This is the first in a three-part installment on the work of David Lynch and its relationship to feminism, just in time for the long-awaited release of season 3 Twin Peaks on Showtime slated for 2016… or 2017.


“No, but really –“ I assured her as I started to pick up my pace, “most of his films pass the Bechdel test, and in fact more often than not feature women working cooperatively rather than antagonistically. The vast majority have what I would consider the kind of ‘strong female lead’ that would put feminist poster boy Joss Whedon’s work to shame!” I took a sip of my Twin Peaks-themed cocktail (the One Armed Man) at the bar of a local eatery which has kept them on the menu for the last year or so. I’d been attempting to win over another patron who admitted she’d never seen the show.

I went on to wax philosophic about how Mulholland Drive flipped the traditional film noir trope of the troubled dame rescued by the gruff gumshoe on its head by foisting the naïve and bubbly Betty (played by Naomi Watts) into the lesbian savior role in the enigmatic 2001 thriller. I cited Laura Dern’s masterful and grossly underrated performance in Inland Empire, portraying multiple characters ranging from prim and constrained to rough and gritty to fearful and confused in a nearly 3-hour existential clusterfuck that taps into the darkest parts of the self. I offered that  90’s pop culture icon Laura Palmer, (played by Sheryl Lee) in her more-than-meets-the-eye, homecoming-queen-gone-bad messiness, reads quite a bit like the title character in Donnie Darko – the fated, sacrificial Christ figure – with a Courtney Love twist.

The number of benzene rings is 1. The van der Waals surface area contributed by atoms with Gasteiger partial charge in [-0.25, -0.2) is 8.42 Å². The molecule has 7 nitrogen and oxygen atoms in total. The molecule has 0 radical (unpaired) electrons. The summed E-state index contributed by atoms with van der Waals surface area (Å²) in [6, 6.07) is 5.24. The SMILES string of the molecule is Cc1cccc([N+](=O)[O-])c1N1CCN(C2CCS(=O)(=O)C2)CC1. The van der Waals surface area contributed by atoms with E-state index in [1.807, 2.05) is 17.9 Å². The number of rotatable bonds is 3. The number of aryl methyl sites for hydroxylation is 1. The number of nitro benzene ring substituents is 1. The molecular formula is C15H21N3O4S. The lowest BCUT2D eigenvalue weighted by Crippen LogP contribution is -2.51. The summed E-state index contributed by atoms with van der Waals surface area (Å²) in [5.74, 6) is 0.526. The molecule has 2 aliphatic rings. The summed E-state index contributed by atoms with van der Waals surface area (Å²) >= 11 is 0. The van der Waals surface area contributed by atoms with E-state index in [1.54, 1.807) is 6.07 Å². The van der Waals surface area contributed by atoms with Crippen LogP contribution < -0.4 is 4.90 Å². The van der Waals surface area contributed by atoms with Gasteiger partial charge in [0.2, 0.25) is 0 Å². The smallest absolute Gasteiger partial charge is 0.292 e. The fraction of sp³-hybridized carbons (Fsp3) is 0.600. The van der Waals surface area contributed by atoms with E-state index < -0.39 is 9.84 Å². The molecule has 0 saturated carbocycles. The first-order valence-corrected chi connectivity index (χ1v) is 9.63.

Her eyes started to glaze over. Maybe I was edging into hypomania. Maybe I just have a lot of feelings about David Lynch.

The will-they-or-won’t-they do-si-do surrounding the Twin Peaks revival slated for 2016 has left many a fan (your faithful narrator included) twisting in agony. Will Showtime pony up the dough to make the dream of so many TP dorks come alive? Will the third season, 25 years in the making, have to be housed on Amazon or Netflix, allowing us to barricade ourselves in and binge watch with a pot of damn fine coffee and cherry pie? Will we have to cringe through racist, sexist, ableist, and transphobic stereotypes (for believe me, there were many) as we did with the original series?

If being a devotee of Lynch’s for the past 16 years has taught me anything, it’s that he loves to keep his fans guessing. This is the part that I connect with the most. You see, I’ve always been a fan of magic tricks, but I never want to know how they’re done. I have no interest. For me, that takes away all the fun. I remember watching Lost Highway with friends in one of our parents’ basements as teens, and afterward we discussed at length just what the fuck had happened in that movie. We developed theories, some infused with elements of mythology (Bill Pullman’s character gets a headache and becomes another person? Sounds like how Zeus birthed Athena to me). Some of them led us to dead ends (wait, but that hadn’t happened at that point in the film – had it?). The discussion was just as enjoyable as watching the film itself. In Mulholland Drive, Naomi Watts’s character actually finds mysterious puzzle pieces that don’t reveal their purpose until the very end. And even then the viewer is left perplexed and uneasy. (I won’t spoil it for you, but I’m also not sure that I could.)

Tune in next week for Part II, wherein we discuss where the feminism part comes in!

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